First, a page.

Of course, there were several other RD Burman songs where Lata sang like Lata and Asha sang like Asha. Kis liye maine pyaar kiya (The train) and Aaja piya tujhe pyaar doon (Baharon ke sapne) seemed to have been composed with a sweet sounding Lata in mind.
Asha was her usual self in songs like Chori Chori solah singar (Manoranjan) and Bechara dil kya kare (Khushboo). Chori Chori solah is a delightful number where Zeenat Aman’s crooning in the night has some vocal embellishments normally found in light classical songs!
Folksy and tipsy
At the other end of his versatile range, R D Burman composed memorable songs with a folksy touch. Chadti Jawani (Caravan) captures the joyful abandon of the gypsies. O Maajhi re (Khushboo) is another lovely folksy tune.
Even the tipsy song situations gave us some evergreen songs based on Orthodox style! Abhi to haath mein jam hai (Seeta aur Geeta) is a superb melody and so is Do ghoonth mujhe bhi (Jheel Ke us paar).
A solid grounding in the Orthodox style of composition was the foundation on which RD Burman showcased his versatility, spanning a wide range from classical to folksy and tipsy songs.
RD Burman was an extremely talented composer whose music is truly evergreen with some songs that are top of the range. There are many music composers of later years who swear by RD Burman and try to follow RD Burman’s style. I wish they would imbibe his orthodox, melodious style and save us from the high pitched, ‘assault on the ears’ numbers that pass for melody in these days. That will perhaps be the best tribute to RD Burman, the talented genius.
This is a very nice way of analysing RD Burman. Perhaps one could add his penchant for very unconventional sounds in the later phase from not only known musical instruments, but also from a variety of objects.
I had never thought of Lata sounding like Asha Bhosle! Though, I have observed more than once that Asha Bhosle sounds like Lata Mangeshkar in many of her early songs. These are not exact reciprocal. Lata was the industry standard for female playback singing, and therefore many singers consciously or sub-consciously might have been emulating her, until they found their own niche, such as Asha Bhosle with SDB, OPN and RDB. Lata sounding like Asha, if at all, is more an RDB effect.
The traditional/classical RDB – I thought the most striking song is in his very first film: Ghar aa ja ghir ayi.
Congratulations for a well-written article.
Yes, it is true that RD Burman experimented with sounds, some of them unconventional. There is perhaps enough material there for at least 1 or 2 posts. I focused solely on the vocal melody in this post since there is so much variety and quality in his early songs (from late 60s to early 70s).
Yes, Ghar aa jaa ghir aayi is a wonderful classical based song. There is also a nice classical based song in another of his early films, Chandan Ka Palna. He really set his own standards high with Raina Beeti jaaye from Amar Prem.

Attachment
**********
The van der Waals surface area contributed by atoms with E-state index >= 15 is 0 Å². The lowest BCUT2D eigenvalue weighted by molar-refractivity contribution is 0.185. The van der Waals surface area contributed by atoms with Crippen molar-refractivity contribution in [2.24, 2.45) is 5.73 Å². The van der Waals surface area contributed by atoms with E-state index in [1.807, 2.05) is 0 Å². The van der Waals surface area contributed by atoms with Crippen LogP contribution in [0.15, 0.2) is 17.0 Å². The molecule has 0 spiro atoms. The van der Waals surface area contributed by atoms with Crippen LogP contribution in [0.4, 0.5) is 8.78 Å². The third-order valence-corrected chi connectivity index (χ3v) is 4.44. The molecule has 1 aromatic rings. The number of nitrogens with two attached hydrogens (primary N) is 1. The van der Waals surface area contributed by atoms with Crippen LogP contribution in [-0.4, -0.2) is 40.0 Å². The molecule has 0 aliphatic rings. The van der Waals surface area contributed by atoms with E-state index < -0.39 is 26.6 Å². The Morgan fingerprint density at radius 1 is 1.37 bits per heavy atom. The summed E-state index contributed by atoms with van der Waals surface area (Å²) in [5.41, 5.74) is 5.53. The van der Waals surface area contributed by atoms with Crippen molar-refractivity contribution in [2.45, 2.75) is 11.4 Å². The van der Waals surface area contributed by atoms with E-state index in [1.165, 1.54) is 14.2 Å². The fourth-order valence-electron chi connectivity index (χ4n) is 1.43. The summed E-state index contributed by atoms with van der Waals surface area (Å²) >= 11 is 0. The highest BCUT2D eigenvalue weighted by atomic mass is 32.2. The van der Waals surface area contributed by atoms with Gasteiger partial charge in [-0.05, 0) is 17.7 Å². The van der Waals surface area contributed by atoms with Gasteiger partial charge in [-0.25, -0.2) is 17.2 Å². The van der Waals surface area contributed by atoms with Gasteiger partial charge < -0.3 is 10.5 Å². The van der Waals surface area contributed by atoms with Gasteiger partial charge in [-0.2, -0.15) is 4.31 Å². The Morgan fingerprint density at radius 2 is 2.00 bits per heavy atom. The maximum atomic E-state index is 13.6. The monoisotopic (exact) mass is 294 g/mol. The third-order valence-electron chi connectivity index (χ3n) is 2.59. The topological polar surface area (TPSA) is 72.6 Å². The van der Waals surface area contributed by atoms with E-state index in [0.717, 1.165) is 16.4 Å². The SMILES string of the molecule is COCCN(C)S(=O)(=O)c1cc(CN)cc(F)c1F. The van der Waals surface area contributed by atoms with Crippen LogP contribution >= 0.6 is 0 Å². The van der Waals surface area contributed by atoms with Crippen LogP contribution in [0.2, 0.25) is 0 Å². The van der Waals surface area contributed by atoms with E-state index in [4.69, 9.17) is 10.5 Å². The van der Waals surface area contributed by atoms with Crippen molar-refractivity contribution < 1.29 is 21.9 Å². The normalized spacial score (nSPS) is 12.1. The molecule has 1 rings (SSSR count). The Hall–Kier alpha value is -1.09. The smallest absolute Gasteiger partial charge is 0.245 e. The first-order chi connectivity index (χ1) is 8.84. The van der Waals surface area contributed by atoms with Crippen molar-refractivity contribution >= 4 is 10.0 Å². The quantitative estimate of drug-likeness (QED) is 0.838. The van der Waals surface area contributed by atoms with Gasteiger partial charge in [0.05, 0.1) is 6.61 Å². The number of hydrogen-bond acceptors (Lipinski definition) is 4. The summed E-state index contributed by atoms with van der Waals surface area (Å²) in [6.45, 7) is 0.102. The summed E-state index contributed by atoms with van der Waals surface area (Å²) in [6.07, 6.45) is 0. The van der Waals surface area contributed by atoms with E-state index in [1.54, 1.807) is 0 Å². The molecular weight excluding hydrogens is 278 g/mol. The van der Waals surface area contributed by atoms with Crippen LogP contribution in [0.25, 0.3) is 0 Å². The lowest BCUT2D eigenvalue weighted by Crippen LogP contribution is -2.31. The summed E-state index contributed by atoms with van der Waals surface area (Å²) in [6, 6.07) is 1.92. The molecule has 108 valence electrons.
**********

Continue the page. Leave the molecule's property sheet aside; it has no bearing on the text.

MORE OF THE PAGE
Thanks again for going through the post in detail.
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RD was highly orthodox in his earlier compositions especially in the sixties and early seventies. His initial films were musically innovative and superb and also unconventional.
Thank you for endorsing the ‘orthodox’ style of RD Burman. He was at his best in the late 60s and early 70s. During this time, he composed several wonderful songs in the orthodox style as well as memorable songs in trendsetting, innovative styles. I will cover some of his trendsetting, innovative songs in a later post. Thanks again for going through the post.
R.D. Burman king of music director
Just a small addition to your post on RD Burman – specifically the song ‘Kaahe Apnon Ke’ (Raampur Ka Lakshman) : The mukhda of this song is exactly the same as the interlude from his dad, SD Burman’s composition in Talash – ‘Aaj ko junli raatma’. And, incidentally, both these pieces are inspired by a Western number (- I forget the name of that number)!
Overall, I am truly enjoying your nuanced observations on film music!
Hi Krish……Glad you found the time to go through the posts. It is really interesting that the song Kaahe apnon ke is the same as the interlude music in the song from Talaash. I did not realise this. Perhaps RD Burman was assisting his father in Talaash. Now, we need to figure out the western number that inspired this tune! Thanks for the interesting information.
One observation is that though RD had limited association with Rafi whatever he composed with Rafi turned out to be huge hits especially in sixties and seventies.
True…..Very few songs with Rafi, but big hits.
This is true even in the case of composers like Salil Choudhary also.With Rafi he too did fantastic songs.